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Before a baby is born, the
amniotic sac breaks open, causing amniotic fluid to
gush out or, less commonly, to slowly leak. When this happens before
contractions start, it is called premature rupture of membranes (PROM). PROM
can occur at any time during pregnancy.
When PROM occurs before
37 completed weeks of pregnancy, it usually leads to
preterm labor. You may hear this early PROM referred
to as preterm premature rupture of membranes, or pPROM.
PROM is often unexpected, and the cause is often
hard to identify. Known causes of PROM include:
Preterm labor usually begins shortly
after pPROM occurs. Sometimes, when a slow leak is present and infection has
not developed, contractions may not start for a few days or longer. In general,
the later in a pregnancy PROM occurs, the sooner the onset of labor.
Sometimes a leak high up in the amniotic sac may reseal itself so that
preterm labor does not start or subsides.
In rare cases, a
pregnancy can be carried to term if pPROM occurs in the second
Standard treatment for pPROM
Standard treatment for pPROM includes antenatal corticosteroid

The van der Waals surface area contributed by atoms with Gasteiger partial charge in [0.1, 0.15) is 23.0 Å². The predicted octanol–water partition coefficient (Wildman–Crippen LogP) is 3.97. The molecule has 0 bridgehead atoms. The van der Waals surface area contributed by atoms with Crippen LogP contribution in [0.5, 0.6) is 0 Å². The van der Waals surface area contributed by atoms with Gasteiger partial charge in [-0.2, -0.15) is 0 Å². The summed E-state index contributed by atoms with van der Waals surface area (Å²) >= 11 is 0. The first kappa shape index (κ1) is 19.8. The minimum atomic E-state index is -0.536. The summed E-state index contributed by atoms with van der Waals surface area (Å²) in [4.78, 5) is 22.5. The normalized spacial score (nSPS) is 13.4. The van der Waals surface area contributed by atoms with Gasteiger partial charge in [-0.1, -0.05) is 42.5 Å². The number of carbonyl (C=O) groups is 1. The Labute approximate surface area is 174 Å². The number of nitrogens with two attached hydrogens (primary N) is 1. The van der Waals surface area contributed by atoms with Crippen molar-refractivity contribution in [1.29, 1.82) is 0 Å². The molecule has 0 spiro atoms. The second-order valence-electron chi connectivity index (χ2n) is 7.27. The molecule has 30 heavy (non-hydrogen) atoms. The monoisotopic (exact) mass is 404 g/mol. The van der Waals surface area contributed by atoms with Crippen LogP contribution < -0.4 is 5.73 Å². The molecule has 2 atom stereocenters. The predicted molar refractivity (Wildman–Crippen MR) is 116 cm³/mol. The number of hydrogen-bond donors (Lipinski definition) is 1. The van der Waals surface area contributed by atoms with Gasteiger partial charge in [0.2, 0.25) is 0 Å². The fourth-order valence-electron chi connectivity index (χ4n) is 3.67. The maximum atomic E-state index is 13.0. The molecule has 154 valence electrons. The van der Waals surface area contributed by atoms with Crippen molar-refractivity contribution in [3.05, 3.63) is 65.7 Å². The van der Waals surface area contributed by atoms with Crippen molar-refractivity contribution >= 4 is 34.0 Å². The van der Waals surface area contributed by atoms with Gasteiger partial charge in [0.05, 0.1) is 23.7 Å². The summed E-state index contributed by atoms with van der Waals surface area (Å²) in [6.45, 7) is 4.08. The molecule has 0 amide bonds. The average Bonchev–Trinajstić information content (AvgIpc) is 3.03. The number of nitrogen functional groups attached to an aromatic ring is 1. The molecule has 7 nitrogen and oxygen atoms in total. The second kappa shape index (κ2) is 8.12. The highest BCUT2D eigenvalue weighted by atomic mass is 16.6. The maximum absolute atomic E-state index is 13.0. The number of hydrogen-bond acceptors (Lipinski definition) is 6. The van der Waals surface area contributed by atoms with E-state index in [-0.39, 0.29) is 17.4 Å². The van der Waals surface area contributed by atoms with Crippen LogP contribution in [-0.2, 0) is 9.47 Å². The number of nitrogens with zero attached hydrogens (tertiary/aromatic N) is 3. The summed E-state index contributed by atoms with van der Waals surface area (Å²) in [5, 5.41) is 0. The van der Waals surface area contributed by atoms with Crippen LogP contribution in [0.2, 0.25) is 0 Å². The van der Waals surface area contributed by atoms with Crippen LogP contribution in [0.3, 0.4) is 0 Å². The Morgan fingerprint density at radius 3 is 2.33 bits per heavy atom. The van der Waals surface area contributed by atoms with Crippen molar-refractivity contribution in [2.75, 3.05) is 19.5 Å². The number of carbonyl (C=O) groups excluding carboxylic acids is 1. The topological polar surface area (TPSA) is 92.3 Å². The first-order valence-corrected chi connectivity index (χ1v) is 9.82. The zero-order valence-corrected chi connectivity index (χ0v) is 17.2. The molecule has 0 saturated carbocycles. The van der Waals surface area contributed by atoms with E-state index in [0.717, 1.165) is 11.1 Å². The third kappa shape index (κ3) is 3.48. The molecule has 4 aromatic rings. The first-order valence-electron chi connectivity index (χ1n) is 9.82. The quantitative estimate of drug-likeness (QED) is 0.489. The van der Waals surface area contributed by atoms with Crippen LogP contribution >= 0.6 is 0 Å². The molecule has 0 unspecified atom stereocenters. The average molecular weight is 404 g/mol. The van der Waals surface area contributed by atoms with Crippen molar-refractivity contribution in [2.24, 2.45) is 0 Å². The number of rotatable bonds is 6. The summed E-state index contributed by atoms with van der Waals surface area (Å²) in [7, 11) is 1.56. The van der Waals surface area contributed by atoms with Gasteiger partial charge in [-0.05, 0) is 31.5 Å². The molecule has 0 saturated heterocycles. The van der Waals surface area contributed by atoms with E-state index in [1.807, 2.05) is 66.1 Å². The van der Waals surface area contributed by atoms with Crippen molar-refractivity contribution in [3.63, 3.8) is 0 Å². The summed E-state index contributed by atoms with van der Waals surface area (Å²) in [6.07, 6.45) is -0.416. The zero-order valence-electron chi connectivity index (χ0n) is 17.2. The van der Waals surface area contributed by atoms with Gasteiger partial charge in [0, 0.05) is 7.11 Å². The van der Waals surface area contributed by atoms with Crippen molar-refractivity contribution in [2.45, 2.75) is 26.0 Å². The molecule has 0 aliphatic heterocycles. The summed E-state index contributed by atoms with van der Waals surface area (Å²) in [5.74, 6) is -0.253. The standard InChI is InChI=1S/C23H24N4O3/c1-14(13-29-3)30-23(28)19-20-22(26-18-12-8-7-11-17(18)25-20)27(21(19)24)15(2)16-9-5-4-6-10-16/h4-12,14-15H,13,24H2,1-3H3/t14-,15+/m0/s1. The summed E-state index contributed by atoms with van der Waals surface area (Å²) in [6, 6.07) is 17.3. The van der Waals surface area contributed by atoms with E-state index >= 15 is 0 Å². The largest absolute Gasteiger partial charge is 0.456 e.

medicines, which are used to speed up fetal lung maturity at or before 34 weeks
Other treatment for pPROM
Other treatment for pPROM may include:
membranes have ruptured,
tocolytic medicine is less effective in slowing or
stopping preterm labor contractions. But tocolytic medicine is sometimes used
to delay a preterm birth long enough for antibiotics and antenatal
corticosteroid medicine to work (24 hours) or long enough to transport the
mother to a hospital that has a neonatal intensive care unit (NICU).footnote 1
American Academy of Pediatrics and American College of Obstetricians and Gynecologists (2007). Obstetric and medical complications. In Guidelines for Perinatal Care, 6th ed., pp. 175–204. Elk Grove Village, IL: American Academy of Pediatrics.
ByHealthwise StaffPrimary Medical ReviewerSarah Marshall, MD - Family MedicineSpecialist Medical ReviewerKirtly Jones, MD - Obstetrics and Gynecology
Current as ofMarch 16, 2017
Current as of:
March 16, 2017
Sarah Marshall, MD - Family Medicine
& Kirtly Jones, MD - Obstetrics and Gynecology
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